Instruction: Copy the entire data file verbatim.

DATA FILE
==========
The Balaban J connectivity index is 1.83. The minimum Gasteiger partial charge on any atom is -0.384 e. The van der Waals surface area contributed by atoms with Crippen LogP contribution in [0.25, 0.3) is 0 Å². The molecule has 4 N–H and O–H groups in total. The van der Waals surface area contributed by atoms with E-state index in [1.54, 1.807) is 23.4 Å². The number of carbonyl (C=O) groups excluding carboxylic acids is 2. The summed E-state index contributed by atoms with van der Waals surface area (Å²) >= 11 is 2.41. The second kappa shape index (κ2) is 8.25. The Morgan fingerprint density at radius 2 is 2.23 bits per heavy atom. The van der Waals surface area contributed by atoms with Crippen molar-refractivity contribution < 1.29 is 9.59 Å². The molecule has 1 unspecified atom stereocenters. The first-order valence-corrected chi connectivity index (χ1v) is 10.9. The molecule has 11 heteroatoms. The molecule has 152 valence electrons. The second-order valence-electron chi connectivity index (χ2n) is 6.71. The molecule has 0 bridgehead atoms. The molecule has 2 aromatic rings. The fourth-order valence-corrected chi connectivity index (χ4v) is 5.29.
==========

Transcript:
The Balaban J connectivity index is 1.83. The minimum Gasteiger partial charge on any atom is -0.384 e. The van der Waals surface area contributed by atoms with Crippen LogP contribution in [0.25, 0.3) is 0 Å². The molecule has 4 N–H and O–H groups in total. The van der Waals surface area contributed by atoms with E-state index in [1.54, 1.807) is 23.4 Å². The number of carbonyl (C=O) groups excluding carboxylic acids is 2. The summed E-state index contributed by atoms with van der Waals surface area (Å²) >= 11 is 2.41. The second kappa shape index (κ2) is 8.25. The Morgan fingerprint density at radius 2 is 2.23 bits per heavy atom. The van der Waals surface area contributed by atoms with Crippen molar-refractivity contribution < 1.29 is 9.59 Å². The molecule has 1 unspecified atom stereocenters. The first-order valence-corrected chi connectivity index (χ1v) is 10.9. The molecule has 11 heteroatoms. The molecule has 152 valence electrons. The second-order valence-electron chi connectivity index (χ2n) is 6.71. The molecule has 0 bridgehead atoms. The molecule has 2 aromatic rings. The fourth-order valence-corrected chi connectivity index (χ4v) is 5.29.